The way the UAE has dealt with the Canada issue could make other countries pause before considering new bilateral deals, says Carter Stewart, managing director of UK-based TWC Aviation Consulting. “Other countries where the UAE might want to do some expansion might take a slightly dim view,” he says. “All any country has to do is look at how the UAE has treated the Canadian situation and you start to see where the damage is done.”
Evidence of the growing disquiet among other parts of the airline industry were highlighted in January by Ulrich Schulte-Strathaus, secretary general of the Association of European Airlines. In a speech to the International Aviation Club of Washington, he suggested that more governments could be asked to restrict market access to the three main Gulf carriers. As a longer-term measure, he called for the International Civil Aviation Organisation to draw up new rules on “capacity dumping” and other issues.
Akbar al-Baker, chief executive officer of Qatar Airways, responded a month later, saying: “Where would protectionism end if his calls are heeded by the governments? Isn’t it the right of any consumer to get access to the best prices and the best value for money?”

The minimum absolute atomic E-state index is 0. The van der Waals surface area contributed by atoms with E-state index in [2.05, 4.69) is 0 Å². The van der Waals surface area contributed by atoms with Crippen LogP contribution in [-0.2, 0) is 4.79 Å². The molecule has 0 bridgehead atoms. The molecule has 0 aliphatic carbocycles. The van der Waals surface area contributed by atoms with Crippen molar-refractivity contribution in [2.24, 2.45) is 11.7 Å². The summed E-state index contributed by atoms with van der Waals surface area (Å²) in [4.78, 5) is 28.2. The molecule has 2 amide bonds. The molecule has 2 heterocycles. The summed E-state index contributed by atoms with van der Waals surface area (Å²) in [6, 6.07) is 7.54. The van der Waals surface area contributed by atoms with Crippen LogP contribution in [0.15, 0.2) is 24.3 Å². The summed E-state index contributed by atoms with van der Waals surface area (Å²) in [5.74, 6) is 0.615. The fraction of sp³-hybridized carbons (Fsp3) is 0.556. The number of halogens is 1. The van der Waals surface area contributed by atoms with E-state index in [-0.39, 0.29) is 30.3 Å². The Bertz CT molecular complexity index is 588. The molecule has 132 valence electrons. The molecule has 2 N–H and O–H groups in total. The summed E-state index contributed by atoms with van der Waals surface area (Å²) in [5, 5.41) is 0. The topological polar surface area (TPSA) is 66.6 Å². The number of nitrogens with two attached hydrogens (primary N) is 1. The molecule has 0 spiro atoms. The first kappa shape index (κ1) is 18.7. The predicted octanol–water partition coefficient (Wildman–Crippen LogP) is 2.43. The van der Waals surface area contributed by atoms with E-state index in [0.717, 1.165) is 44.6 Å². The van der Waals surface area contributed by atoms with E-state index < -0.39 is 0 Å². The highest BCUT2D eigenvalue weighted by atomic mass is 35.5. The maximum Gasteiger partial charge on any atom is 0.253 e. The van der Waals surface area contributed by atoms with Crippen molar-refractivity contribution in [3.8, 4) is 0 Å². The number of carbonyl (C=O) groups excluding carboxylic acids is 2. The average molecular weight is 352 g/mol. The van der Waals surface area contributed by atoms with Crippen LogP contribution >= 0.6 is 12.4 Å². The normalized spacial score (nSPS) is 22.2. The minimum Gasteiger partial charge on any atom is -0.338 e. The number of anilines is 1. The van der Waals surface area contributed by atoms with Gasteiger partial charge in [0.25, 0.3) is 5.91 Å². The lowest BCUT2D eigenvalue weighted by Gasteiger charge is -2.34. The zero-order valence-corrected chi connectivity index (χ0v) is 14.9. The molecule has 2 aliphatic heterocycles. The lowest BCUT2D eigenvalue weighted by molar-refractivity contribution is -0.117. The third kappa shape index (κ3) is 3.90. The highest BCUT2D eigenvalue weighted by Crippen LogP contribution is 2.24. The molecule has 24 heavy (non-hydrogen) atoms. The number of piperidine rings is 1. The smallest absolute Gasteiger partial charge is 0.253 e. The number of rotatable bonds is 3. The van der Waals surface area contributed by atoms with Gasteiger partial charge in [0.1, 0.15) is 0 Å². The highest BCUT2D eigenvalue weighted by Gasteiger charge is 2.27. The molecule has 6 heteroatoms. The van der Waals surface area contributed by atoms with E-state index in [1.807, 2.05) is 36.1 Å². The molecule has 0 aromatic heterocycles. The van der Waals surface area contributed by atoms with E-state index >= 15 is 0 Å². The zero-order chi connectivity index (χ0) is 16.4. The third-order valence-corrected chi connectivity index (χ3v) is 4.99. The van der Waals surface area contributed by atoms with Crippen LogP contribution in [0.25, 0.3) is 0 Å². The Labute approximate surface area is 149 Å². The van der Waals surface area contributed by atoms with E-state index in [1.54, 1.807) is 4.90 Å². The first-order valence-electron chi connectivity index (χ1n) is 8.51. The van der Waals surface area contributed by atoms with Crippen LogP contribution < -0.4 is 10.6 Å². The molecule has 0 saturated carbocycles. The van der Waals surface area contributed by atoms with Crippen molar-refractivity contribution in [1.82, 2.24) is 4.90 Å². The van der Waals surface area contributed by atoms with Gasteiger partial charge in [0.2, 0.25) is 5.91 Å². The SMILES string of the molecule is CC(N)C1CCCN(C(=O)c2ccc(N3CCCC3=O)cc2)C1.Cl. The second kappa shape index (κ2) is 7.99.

For now, most governments appear to be taking a more accommodating approach to the Gulf airlines. That is just as well as, with hundreds of aircraft on order, they constantly need to find new routes to service.
Asia is likely to be a key area of activity. While India is already well served by all three airlines, only four Chinese cities are included in their route networks. Africa and the Americas are other markets with substantial room for growth, but the airlines’ ambitions now cover all corners of the world.
The latest generation of aircraft, including the Boeing 787 and the Airbus A350, make it easier to reach further-flung destinations, while the superjumbo Airbus A380 allows airlines to increase capacity on existing routes without the need for new take-off or landing slots.
“The parts of the world growing most strongly are the ones where the Gulf sits best to offer a one-stop product to, given you can’t go non-stop on some of these routes,” says John Strickland, director of the UK-based JLS Consulting, a specialist aviation consulting firm. “They’re in a good position to exploit Latin America, Africa, the Middle East and Asia as the most likely growth markets in a way the established European airlines can’t.”